SolarEdge Rooftop Residential Solar Panels
The PDR overhaul removes the 50kW upper limit for permitted rights for rooftop solar on domestic and non-domestic buildings. Image: SolarEdge

The Scottish government’s overhaul of permitted development rights (PDRs) for rooftop solar has officially come into force, removing the need for planning permission.

The eagerly anticipated legislation is expected to have a “really significant benefit for business and commercial rooftops to help reduce energy costs”, Solar Energy UK said, with the PDR overhaul removing the 50kW upper limit for permitted rights for rooftop solar on domestic and non-domestic buildings.

Solar Energy UK also disclosed that the move follows the removal of non-domestic rates for rooftop solar in last year’s budget, which the industry also campaigned for. Both these changes will eliminate considerable barriers to rooftop installations.

The new rules allow for the installation of flat roof systems under permitted development as long as they do not protrude more than 1m from the roof surface.

In certain circumstances, solar panels can also be considered permitted development in conservation areas, as long as they are not installed on primary elevations or facing roads. The only exceptions to these rules are World Heritage sites and listed buildings.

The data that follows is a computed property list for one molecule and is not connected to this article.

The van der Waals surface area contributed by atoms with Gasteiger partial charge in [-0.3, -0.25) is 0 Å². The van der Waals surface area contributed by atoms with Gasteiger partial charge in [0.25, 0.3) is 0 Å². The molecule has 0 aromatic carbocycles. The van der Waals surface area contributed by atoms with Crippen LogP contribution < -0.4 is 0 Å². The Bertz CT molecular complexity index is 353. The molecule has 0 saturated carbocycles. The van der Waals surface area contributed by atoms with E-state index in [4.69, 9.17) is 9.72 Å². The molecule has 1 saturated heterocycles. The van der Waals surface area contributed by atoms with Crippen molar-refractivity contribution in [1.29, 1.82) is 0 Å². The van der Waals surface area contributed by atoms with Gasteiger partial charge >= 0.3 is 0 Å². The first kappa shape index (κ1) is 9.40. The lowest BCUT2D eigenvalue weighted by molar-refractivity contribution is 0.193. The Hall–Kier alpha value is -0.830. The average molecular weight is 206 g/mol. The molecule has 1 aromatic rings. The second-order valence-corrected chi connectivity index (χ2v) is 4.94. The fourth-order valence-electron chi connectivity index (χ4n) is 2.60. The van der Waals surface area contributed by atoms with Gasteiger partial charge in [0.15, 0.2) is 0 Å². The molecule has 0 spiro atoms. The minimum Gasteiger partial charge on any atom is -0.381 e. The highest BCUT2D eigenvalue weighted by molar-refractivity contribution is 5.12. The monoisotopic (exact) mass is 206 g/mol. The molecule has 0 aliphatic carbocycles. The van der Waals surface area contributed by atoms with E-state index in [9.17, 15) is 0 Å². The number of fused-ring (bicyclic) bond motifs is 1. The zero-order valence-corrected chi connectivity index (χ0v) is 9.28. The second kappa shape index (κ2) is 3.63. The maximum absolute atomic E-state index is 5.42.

The chair of Solar Energy Scotland, Thomas McMillan, welcomed the announcement: “We have campaigned for this change for a number of years. Simplifying the planning process for rooftop solar will make a substantial difference to Scotland delivering 6GW of solar by 2030.

“With energy costs continuing to be stubbornly high, solar remains one of the most effective ways of reducing the charges of running residential and commercial buildings: this change by the Scottish government makes the process of installing solar quicker and easier and is warmly welcomed.”

Alongside the removal of planning permission, new solar regulations also include allowing free-standing solar panels within the grounds of non-domestic buildings (up to 12sqm) and relaxing restrictions for solar canopies.

Solar canopies no longer need to be primarily used to power electric vehicle (EV) chargers, as it was deemed an “unnecessary constraint”. The industry intends to keep talking to the Scottish government about potentially increasing the 12sqm limit in the future, Solar Energy UK said.